March 10, 2014

What if they gave a race and nobody finished?

With less than a week to go to the 2014 Formula One season opener in Australia,  the vast majority of opinion appears to lean towards a Mercedes  blowout,  Lewis Hamilton pretty much already making space in his trophy case for his second driver's championship hardware.

Certainly, after pre season testing,  it would be hard to disagree this that scenario.  Mercedes completed the most trouble free miles, in their own car and with Mclaren, Williams and Force India.  They were the fastest in the speed traps and had the fastest laps.

Then again, a few seasons ago, Ferrari looked like they had it in the bag after testing only to have the championship slip away.

Roberto Dalla and Remy Taffin (Sutton)
But the complications of the new power plants are such that there are those who fear all teams are so behind in development that there is the real possibility nobody will go the full distance in the first race.   Roberto Dalla, motorsport director at Magneti Marelli was interviewed by Italy's Gazzetta dello Sport:

"It's possible every car will make it to the end in Melbourne but there is the possibility none of them will because every team had issues in testing. Running up against the two hour limit might also be a problem."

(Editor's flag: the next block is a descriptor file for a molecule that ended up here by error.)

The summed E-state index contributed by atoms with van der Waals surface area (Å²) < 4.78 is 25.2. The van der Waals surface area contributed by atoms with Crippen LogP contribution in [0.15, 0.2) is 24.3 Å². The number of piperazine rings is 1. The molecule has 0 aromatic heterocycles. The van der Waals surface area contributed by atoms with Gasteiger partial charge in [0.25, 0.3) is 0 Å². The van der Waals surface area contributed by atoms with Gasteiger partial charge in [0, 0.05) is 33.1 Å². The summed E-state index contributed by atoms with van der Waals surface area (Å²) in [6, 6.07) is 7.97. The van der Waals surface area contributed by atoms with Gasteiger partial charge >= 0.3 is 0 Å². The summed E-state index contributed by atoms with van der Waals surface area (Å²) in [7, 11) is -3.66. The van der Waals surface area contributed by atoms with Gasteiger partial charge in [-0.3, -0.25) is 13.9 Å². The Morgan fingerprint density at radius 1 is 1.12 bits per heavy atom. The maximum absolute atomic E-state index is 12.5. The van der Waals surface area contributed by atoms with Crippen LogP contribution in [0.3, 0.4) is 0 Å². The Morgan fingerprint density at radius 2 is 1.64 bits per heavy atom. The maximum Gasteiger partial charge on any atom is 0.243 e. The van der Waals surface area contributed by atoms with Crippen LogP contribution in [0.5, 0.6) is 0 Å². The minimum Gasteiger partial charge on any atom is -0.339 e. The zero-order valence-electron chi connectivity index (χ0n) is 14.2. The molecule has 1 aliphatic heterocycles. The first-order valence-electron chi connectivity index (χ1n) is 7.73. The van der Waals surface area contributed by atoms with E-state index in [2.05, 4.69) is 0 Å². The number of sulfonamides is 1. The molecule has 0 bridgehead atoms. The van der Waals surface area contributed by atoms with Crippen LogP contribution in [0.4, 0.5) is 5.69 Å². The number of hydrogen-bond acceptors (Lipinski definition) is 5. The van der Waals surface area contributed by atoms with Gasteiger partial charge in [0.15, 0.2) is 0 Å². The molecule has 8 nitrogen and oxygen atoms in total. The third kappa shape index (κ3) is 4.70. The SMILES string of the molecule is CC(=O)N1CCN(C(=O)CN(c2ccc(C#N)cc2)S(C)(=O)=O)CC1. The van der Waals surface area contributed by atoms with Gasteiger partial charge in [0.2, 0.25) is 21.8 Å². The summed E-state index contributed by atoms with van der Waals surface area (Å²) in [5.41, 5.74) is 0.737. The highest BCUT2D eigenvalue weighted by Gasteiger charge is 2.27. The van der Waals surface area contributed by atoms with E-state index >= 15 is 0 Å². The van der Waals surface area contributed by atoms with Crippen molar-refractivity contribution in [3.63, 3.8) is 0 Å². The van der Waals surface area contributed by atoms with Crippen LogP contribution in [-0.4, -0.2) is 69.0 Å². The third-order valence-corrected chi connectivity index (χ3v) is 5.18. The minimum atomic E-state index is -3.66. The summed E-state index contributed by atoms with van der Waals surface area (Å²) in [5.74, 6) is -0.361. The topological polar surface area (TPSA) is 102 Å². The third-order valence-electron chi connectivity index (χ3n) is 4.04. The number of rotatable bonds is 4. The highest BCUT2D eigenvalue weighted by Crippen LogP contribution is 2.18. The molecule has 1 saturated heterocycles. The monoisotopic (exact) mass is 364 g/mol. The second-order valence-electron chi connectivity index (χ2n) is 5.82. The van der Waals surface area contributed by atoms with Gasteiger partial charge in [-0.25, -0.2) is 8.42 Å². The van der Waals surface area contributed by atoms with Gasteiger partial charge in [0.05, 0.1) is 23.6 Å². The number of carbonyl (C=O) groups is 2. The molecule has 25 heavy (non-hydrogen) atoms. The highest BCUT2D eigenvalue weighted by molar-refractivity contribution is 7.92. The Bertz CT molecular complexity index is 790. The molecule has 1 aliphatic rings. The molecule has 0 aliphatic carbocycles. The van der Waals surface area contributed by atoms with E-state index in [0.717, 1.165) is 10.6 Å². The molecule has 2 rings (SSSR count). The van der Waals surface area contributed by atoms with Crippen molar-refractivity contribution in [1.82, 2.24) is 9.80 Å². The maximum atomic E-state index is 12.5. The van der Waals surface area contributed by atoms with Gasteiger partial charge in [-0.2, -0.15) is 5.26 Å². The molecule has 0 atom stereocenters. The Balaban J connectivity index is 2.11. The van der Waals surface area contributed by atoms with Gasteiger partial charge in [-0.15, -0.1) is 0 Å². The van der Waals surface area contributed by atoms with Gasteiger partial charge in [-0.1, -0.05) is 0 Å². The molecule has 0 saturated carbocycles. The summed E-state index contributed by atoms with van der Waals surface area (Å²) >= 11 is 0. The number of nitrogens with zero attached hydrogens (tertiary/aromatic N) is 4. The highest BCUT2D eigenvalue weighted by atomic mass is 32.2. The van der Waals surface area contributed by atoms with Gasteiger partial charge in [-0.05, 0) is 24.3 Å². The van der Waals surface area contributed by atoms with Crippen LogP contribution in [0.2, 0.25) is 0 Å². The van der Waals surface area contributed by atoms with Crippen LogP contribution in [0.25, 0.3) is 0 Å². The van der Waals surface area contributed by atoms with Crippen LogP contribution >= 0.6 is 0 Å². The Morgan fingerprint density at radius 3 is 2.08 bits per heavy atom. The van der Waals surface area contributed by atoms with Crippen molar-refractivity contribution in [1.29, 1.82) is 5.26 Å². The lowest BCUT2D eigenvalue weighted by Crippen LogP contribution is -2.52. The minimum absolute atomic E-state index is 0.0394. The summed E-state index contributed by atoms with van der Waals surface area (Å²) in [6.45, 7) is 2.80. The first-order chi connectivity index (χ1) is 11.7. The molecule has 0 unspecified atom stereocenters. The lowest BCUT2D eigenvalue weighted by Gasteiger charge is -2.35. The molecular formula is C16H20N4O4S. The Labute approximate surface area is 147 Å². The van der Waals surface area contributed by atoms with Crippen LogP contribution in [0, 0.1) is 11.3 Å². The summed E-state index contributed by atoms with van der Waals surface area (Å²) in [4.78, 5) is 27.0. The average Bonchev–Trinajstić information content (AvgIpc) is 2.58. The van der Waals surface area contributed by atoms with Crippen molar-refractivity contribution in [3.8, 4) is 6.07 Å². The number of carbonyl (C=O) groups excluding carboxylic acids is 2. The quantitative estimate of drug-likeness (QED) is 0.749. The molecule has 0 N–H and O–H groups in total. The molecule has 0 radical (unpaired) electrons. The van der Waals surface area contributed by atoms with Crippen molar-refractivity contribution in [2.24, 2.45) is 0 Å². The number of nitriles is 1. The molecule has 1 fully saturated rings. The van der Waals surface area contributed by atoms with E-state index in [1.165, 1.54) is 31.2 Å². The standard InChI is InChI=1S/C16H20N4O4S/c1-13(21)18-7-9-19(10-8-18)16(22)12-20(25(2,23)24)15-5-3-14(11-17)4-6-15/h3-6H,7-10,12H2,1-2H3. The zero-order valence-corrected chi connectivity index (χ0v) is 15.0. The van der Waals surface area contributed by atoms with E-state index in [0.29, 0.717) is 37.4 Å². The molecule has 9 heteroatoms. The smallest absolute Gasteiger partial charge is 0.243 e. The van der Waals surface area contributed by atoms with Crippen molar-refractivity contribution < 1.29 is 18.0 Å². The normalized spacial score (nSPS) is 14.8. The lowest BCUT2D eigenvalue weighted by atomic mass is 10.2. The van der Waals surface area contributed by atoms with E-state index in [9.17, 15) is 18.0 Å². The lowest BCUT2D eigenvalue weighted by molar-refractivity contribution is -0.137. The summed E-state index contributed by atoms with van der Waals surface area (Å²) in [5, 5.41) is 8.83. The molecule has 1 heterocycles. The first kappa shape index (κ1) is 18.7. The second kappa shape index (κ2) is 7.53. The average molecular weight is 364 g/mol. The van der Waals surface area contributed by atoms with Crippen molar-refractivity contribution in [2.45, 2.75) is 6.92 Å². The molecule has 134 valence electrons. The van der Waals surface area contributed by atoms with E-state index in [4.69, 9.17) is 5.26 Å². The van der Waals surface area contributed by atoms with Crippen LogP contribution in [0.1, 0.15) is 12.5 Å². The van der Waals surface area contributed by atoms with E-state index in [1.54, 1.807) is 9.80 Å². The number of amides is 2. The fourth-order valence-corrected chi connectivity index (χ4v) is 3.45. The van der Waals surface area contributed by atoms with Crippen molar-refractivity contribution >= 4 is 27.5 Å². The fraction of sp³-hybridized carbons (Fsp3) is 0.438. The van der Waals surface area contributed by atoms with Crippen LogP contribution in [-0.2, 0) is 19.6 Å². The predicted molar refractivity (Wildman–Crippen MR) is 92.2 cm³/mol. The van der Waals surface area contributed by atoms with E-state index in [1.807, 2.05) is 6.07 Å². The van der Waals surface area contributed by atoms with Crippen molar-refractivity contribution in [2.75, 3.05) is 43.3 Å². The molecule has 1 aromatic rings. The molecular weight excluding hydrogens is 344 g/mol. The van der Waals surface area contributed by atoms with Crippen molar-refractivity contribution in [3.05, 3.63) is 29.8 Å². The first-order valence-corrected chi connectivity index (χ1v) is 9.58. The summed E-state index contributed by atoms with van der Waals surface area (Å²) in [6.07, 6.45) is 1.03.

To avoid reliability and fuel consumption issues, teams would turn down their engines and cruise so slowly the race would be ended by the time limit?   Wow,  that's enough to give Bernie nightmares.

But how can that be, these teams had years to prepare, didn't they?

Dalla:  "Last year the Electronic Control Unit, built by Mclaren was the brain an it alone controlled the 'nervous system' of the car.  This year the ECU will control only a part of the car,  there are 15 ECU and while in the past we worked with 15 volts, now we have up to 80."

"the basic problem is how to make the IC engine, the turbo, the kern and the two energy recovery systems in concert."  Dalla goes on to say " it will take another two or three months to find stable solutions to these issues.  To do it in only twelve days of testing was unrealistic"

What about Red Bull,  did they blow it with the RB10?  Dalla " Red Bull?  They have problems but no, they did not make an error with their project"

OK then, to me that makes for the highest possible interest in the first race, nobody knows how it will turn out so many will tune in.   Mechanical DNF's I think will be understood but cars puttering around just to get to the end,  That's not going to go over well with anyone.

1 comment:

  1. I can't see it happening. No team would really risk racing to the time limit unless, like Lotus, they really had nothing to lose by doing so. While the rest are all in similar positions with regard to their development, the embarrassment of getting that strategy wrong would be huge for team, engine suppliers and sponsors.


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